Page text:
October is the month when we get into the nitty-gritty planning for our Annual Bench & Bar Holiday Party on Thursday, December 4, 5:30-7:30 p.m., at the Wintergarden. Invites will be coming out soon!

October is the month when the MCBA’s Board of Trustees are busy reaching out to those attorneys who have not yet renewed their dues, as we try to close the gap on membership.

October also is the month for the ABA’s National Pro Bono Celebration, October 19-25. Look for guest blogger Sheila Gaddis, Volunteer Legal Services Project, to write about this topic in the October 23 issue of Bar View.

Yes — October is a big month! Oh, it might not have the pizzazz of having the first day of school or the first day of fall, but October is the month for planning and prepping, culminating with that final night (for those of you with kids) of massive sugar consumption known as Halloween.

What is October to you? Maybe it’s the month when the slow cooker gets pulled out, and ingredients for stews, chili, and soups get put into it.


Or maybe it’s none of the above. Maybe it’s the month when you ignore that winter is coming, and you still wear your flip flops and shorts, and you say that magical phrase: I’ll worry about it tomorrow.

After all, we still have the whole month!

Thanks for checking in.


How do MCBA members and staff unwind after work? Guest Post by Dajaneé Parrish

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For many of us, the work day is filled with deadlines, phone calls and emails. After a long workday finding ways to relax and recharge is a must.

We wanted to know, what MCBA members and staff do to unwind after work. Do you prefer to socialize after work or spend a quiet night at home? Are there certain activities that you always do after an especially stressful day?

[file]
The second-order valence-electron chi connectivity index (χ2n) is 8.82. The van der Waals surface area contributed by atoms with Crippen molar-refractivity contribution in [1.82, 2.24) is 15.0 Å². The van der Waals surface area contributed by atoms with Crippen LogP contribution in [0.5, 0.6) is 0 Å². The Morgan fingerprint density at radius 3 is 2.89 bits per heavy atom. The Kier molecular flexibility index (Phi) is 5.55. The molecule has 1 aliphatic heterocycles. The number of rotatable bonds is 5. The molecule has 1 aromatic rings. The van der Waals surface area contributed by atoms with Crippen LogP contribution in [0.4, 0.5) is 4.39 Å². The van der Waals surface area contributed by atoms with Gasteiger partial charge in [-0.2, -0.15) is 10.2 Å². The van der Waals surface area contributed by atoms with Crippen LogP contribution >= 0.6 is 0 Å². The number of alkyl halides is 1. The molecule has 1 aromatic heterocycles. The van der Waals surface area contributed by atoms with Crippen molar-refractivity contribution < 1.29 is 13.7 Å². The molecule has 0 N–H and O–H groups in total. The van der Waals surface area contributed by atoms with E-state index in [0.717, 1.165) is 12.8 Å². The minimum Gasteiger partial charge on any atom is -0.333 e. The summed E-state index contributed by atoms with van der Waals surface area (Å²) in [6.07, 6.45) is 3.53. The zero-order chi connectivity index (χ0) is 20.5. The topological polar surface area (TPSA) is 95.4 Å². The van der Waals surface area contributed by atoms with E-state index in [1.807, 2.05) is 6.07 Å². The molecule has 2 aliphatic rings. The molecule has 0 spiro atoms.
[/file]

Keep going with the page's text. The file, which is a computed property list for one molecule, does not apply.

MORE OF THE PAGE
After work, I spend my time watching YouTube videos. The original content and YouTube vloggers are entertaining. It’s so easy to just click on one video and then two hours later I find myself in the YouTube black hole of cat videos.

Photo Credit:
Photo Credit:

Here’s what we found out…

For Liz Novak, MCBA Membership, Communications and Foundation Manager, starting the practice of yoga recently is how she unwinds and gets her mind off of work:

“I recently started taking yoga at my gym. Sometimes it’s in the morning, which sets me up for a great day, or sometimes it’s in the evening, which helps to brush off the day’s work. A friend of mine convinced me to take a class. It’s completely out of my comfort zone, but because you have to focus on each of the moves, it allows me to be present instead of focusing on what I have to do later in the day or tomorrow, etc.”

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Photo Credit:

For Steve Modica, MCBA President, unwinding with family is the best medicine. “I enjoy spending time with my bride of 28 years, playing golf, walking my dogs and watching sports (especially professional baseball and hockey).”